- A bill President Joe Biden signed Friday would extend to 10 years the statute of limitations for fraud charges to be brought in connection with Paycheck Protection Program (PPP) loan applications.
- Prosecutors already have a 10-year time frame to file federal bank fraud charges. Wire fraud charges involving a loan application to a nonbank, however, had a five-year window. The PPP and Bank Fraud Enforcement Harmonization Act pushes that to 10.
- The bill puts fintech-backed loan applications on equal footing with those from banks. Researchers at the University of Texas, Austin, last year found fintech lenders were almost five times more likely to be linked to suspicious PPP loans than were traditional banks.
A second bill Biden signed Friday — the COVID-19 EIDL Fraud Statute of Limitations Act of 2022 — gives prosecutors 10 years to file fraud charges connected to loan applications from the Economic Injury Disaster Loan program.
At least 10% of PPP and EIDL applicants may have obtained loans "that were inconsistent with income eligibility requirements," Justice Department Inspector General Michael Horowitz told Congress in June, according to American Banker.
“The Small Business Administration, in sending that money out, basically said to people, ‘Apply and sign and tell us that you’re really entitled to the money,’” Horowitz told NBC in March. “What didn’t happen was even minimal checks to make sure that the money was getting to the right people at the right time.”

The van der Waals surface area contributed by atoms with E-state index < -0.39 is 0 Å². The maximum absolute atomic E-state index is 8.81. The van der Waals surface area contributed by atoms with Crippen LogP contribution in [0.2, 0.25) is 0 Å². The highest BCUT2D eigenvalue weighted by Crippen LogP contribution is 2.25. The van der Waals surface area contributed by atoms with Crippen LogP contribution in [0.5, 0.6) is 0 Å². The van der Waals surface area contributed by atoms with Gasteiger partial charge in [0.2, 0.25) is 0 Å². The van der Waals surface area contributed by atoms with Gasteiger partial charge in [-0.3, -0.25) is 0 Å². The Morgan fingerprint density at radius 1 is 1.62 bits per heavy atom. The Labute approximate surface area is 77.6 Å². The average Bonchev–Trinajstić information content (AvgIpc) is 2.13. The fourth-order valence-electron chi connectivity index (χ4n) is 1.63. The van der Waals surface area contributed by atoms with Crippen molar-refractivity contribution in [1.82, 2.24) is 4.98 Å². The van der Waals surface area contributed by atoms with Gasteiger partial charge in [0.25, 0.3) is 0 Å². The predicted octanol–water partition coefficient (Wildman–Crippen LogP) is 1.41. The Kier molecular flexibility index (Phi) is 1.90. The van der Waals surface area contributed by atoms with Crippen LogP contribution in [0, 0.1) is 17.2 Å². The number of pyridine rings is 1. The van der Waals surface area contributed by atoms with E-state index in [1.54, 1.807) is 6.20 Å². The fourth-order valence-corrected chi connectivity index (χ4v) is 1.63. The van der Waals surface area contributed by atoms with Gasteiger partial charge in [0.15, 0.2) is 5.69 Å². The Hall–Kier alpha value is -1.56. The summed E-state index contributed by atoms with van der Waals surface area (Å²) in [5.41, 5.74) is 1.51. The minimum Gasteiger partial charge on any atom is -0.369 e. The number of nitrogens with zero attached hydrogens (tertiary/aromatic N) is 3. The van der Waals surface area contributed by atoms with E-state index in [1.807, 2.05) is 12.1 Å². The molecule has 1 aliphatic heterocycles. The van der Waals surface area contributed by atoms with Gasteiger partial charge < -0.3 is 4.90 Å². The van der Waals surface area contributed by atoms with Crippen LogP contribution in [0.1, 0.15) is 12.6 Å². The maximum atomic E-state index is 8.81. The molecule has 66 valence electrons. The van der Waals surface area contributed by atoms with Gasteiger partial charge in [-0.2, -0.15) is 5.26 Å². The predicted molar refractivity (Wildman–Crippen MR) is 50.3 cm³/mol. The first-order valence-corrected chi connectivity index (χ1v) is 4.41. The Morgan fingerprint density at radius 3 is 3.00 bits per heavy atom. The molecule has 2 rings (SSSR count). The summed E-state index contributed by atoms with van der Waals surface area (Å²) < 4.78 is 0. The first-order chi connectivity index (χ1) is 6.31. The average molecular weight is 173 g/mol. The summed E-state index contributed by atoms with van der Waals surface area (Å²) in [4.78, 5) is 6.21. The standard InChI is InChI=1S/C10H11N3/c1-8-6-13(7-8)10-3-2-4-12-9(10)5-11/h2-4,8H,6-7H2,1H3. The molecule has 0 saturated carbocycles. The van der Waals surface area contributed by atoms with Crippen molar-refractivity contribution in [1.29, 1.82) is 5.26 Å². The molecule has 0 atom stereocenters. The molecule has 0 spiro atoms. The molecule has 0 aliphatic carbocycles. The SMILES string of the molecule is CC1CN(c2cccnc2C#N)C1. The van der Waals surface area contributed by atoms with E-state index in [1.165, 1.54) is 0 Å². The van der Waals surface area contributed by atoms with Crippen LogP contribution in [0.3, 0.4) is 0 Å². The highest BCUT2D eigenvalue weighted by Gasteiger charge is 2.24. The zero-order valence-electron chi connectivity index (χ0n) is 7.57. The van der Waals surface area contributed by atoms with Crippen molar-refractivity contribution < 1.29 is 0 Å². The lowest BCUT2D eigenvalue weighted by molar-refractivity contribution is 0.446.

The UT-Austin study, released in August 2021, scoured more than 10 million PPP loans for potential red flags such as unregistered businesses, multiple businesses at one residential address, abnormally high implied compensation per employee, and large inconsistencies in jobs reported with another government program.
The researchers found nine of the 10 lenders with the highest rates of suspicious PPP loans were fintechs.
“It’s indisputable that the fintechs had a greater percentage of loans that were done, that shouldn’t have been done, whether it was because of ineligibility reasons, fraud or what have you,” Chris Hurn, CEO and founder of Fountainhead Commercial Capital, told Banking Dive this year. “And some of that goes to the technology they had and that lack of experience of actually underwriting commercial loans. That’s just the reality of it. It’ll be a bit of an uphill battle for them to overcome that in the near term.”
The PPP bill’s sponsor, Rep. Nydia Velázquez, D-NY, said the measure will give law enforcement agencies more time to “bring these bad actors to justice."
"Anyone that took advantage of a once-in-a-lifetime economic and public health crisis to enrich themselves must be held accountable," Velázquez said in a written statement seen by American Banker.
The Justice Department has brought more than 1,000 pandemic relief-related cases concerning losses of more than $1.1 billion.
"Too much of small-business relief funding, which was passed by the Congress, ended up in the hands of those who either didn't need it, or criminal syndicates who outright stole the money," Biden said Friday.
From a consumer perception standpoint, however, the fraud-related news regarding fintechs and PPP may fade from most people’s memory, said Michael Brauneis, a managing director at consulting firm Protiviti.
“I don’t see this doing long-term damage to the fintech industry as a whole,” Brauneis said. “I do think, though, overall, it’s an industry that is definitely experiencing both the benefits and the challenges of growing up.”